Pioneering technology rolls out to track the Australian indoor climate

21 June 2016

The University of Sydney’s IEQ (Indoor Environmental Quality) lab, in partnership with several major corporations, is rolling out ground-breaking technology that will track the indoor climate in the largest survey of Australian workplaces.

SAMBA (Sentient Ambient Monitoring of Buildings in Australia), the pioneering technology developed by the University of Sydney rolls out to track the Australian indoor climate of workplaces.

Today we spend more than 90 per cent of our lives indoors, so monitoring our indoor climate is possibly more important than monitoring the outdoor climate, says researcher and world expert on indoor air quality Professor Richard de Dear.

“Many of us now spend our working lives almost exclusively inside office buildings. We therefore need to be better managing indoor environmental factors for the sake of human health and wellbeing long term.

Research shows the considerable impact that IEQ factors can have on productivity in the work place and building sustainability.
Professor Richard de Dear

However, one of the biggest challenges for organisations is understanding the complex science of IEQ,” said Professor Richard de Dear, Director of the IEQ Lab in the Faculty of Architecture, Design and Planning at the University of Sydney.

According to Professor de Dear, no-one has been able to capture holistic IEQ data with one piece of technology and make sense of the science, until now. The prototype for the world-leading technology called SAMBA (Sentient Ambient Monitoring of Buildings in Australia) was developed by University of Sydney PhD student Tom Parkinson and his brother and research assistant Alex Parkinson, under the leadership of Professor de Dear early last year.

Hundreds of SAMBA units are now in production and will be set up in around 50 offices across Australian capital citiesover the next three months.

Built on revolutionary sensor technology, the compact, low-cost SAMBA devices are placed on work-stations a couple of metres apart across an office floor, from where all the vital IEQ factors are tracked. In all, it measures around a dozen different parameters: air temperature, radiant heat, air movement, humidity, light, sound, carbon dioxide, carbon monoxide, along with various pollutants emitted from building materials.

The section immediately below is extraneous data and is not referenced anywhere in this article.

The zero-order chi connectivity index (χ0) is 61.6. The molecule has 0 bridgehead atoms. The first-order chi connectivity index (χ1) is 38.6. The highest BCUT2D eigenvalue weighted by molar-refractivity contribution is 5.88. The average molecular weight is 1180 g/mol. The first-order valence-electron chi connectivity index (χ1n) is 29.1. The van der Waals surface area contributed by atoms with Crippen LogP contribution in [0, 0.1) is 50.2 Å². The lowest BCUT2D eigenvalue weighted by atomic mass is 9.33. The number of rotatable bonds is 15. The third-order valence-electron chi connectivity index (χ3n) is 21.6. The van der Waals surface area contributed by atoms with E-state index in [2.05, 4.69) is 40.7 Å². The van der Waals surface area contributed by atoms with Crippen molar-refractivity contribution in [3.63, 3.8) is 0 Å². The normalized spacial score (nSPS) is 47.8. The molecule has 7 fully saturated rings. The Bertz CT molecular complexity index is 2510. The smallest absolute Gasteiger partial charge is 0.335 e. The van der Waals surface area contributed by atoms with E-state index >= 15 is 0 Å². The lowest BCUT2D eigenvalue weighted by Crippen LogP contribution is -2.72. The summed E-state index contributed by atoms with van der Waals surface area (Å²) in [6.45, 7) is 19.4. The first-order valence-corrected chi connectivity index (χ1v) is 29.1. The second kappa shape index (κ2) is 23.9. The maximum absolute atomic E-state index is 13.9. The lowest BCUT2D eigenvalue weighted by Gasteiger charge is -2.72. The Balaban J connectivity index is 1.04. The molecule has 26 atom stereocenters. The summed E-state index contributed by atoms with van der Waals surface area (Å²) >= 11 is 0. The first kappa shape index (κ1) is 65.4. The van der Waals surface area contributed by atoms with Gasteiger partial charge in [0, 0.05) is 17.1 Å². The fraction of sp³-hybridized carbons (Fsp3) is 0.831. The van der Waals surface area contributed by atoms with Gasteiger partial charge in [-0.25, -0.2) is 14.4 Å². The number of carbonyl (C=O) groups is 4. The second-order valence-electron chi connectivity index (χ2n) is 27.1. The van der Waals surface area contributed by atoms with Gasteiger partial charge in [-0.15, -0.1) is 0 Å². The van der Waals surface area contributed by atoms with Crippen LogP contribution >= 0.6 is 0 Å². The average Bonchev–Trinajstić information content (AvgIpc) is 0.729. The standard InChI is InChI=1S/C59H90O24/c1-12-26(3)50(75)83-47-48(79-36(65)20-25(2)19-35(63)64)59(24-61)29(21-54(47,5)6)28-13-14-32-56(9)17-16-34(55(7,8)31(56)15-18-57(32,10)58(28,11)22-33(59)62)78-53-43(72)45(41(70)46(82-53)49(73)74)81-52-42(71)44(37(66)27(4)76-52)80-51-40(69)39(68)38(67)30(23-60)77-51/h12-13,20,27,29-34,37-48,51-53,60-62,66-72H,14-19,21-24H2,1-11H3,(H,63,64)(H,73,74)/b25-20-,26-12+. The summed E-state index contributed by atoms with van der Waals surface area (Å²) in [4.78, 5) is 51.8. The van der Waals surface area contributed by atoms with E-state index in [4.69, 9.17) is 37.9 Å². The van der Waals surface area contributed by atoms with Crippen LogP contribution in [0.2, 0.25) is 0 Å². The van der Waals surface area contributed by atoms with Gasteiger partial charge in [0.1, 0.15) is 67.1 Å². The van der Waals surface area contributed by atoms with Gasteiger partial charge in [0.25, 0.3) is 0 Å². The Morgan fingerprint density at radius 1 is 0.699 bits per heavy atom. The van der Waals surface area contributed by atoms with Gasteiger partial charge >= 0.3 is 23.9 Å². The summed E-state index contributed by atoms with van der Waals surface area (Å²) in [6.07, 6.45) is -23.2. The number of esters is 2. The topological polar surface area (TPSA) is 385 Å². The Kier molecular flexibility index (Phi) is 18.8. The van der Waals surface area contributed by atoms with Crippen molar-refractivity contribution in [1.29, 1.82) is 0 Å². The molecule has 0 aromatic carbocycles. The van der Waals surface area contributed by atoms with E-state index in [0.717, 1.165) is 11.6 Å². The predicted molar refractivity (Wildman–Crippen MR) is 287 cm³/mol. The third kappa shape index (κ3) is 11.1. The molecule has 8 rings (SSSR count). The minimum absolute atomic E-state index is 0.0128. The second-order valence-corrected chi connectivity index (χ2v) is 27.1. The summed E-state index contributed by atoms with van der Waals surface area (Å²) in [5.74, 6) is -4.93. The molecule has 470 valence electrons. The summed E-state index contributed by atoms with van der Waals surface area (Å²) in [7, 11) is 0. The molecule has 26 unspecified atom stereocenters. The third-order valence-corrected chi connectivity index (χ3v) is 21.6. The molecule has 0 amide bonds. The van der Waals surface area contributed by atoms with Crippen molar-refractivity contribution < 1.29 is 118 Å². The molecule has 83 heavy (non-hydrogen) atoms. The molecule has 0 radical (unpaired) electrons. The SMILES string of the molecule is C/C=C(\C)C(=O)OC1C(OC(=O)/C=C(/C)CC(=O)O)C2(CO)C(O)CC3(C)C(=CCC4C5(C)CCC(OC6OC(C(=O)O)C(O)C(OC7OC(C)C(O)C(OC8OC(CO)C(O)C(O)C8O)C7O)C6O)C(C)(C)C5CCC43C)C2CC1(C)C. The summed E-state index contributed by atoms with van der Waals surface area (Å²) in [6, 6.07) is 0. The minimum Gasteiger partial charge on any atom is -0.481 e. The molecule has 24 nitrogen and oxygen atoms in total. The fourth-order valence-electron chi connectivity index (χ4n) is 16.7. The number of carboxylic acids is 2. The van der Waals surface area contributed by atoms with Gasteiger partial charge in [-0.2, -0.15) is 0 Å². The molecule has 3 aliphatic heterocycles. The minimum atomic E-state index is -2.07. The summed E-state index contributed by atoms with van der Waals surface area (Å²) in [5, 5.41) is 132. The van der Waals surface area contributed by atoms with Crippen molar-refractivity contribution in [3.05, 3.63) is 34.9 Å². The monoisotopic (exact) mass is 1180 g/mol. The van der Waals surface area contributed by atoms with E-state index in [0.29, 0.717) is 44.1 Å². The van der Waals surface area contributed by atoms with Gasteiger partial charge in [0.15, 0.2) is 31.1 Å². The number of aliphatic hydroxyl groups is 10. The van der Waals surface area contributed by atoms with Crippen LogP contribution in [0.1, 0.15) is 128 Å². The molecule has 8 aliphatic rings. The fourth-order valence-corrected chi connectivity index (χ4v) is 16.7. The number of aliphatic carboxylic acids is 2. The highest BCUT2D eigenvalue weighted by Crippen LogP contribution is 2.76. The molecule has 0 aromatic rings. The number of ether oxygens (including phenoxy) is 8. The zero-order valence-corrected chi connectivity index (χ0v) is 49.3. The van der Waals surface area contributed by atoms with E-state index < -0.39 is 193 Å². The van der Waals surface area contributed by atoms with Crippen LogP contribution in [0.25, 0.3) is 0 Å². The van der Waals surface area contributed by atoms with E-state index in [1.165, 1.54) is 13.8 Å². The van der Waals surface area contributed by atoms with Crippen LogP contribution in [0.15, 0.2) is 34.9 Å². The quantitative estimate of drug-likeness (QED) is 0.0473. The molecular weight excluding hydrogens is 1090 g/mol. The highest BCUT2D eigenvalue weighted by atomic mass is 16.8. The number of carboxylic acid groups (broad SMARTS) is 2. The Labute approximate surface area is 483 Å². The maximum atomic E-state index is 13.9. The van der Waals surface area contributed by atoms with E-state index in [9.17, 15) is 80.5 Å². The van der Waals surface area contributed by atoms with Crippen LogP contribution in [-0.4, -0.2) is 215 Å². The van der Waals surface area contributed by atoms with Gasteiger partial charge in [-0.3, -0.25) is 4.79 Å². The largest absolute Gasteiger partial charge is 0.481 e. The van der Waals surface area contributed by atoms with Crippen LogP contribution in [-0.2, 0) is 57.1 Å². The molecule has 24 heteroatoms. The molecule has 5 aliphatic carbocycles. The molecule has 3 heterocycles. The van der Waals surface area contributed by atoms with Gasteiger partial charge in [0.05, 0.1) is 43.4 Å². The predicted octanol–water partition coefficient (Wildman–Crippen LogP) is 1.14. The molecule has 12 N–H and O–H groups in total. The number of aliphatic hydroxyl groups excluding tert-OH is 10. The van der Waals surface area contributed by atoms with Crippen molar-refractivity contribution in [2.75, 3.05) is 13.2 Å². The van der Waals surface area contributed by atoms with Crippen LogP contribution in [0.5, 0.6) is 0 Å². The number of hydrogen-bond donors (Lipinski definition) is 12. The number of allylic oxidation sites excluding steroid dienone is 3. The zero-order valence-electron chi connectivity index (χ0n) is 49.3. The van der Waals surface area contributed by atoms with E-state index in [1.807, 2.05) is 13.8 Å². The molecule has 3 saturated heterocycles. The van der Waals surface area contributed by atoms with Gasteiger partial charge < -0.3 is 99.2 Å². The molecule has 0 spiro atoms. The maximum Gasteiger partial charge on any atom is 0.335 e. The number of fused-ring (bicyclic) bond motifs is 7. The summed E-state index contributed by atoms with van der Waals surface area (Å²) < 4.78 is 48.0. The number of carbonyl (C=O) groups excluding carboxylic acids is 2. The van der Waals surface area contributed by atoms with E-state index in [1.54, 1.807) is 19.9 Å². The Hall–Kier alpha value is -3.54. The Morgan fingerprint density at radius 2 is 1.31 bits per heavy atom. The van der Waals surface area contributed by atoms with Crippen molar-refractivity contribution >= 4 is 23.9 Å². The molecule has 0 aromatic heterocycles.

Data captured by SAMBA is wirelessly relayed in real-time to the University of Sydney’s IEQ lab. The data is immediately analysed and interpreted by the lab’s IEQ analytics software against IEQ performance standards set by Green Star and NABERS rating systems.

What is SAMBA?

Professor Richard de Dear explains how this pioneering technology works to deliver healthier indoor workplaces.

Several organisations from Australia’s property, banking and building industries will take part in the first rollout of SAMBA in Australia this winter. One of the first organisations to sign up for the pioneering technology is Investa Property Group.

Investa’s General Manager of Environment and Safety, Shaun Condon said: “This new technology offers an effective and user-friendly method of collecting accurate IEQ metrics and data that doesn’t require any major modifications to our building systems.

“It will give us the evidence to pinpoint what IEQ data is important and how to best capture, analyse and effectively report this information back to our tenants to improve their workplace environments,” he said.

The huge volume of data collected by SAMBA will give building owners, operators and tenants timely and intelligible reports on their building’s IEQ performance. The IEQ metrics will, for the first time, provide rich intelligence about the indoor climate of Australian workplaces and the impact of high rises on a city’s carbon footprint.

“It will quickly become the world’s largest instrumental database on the climate of the indoor work environment. The intelligence SAMBA will give us and our partner organisations provides the perfect opportunity to reset the barometer for healthy and productive workplaces inside buildings,” said Professor Richard de Dear.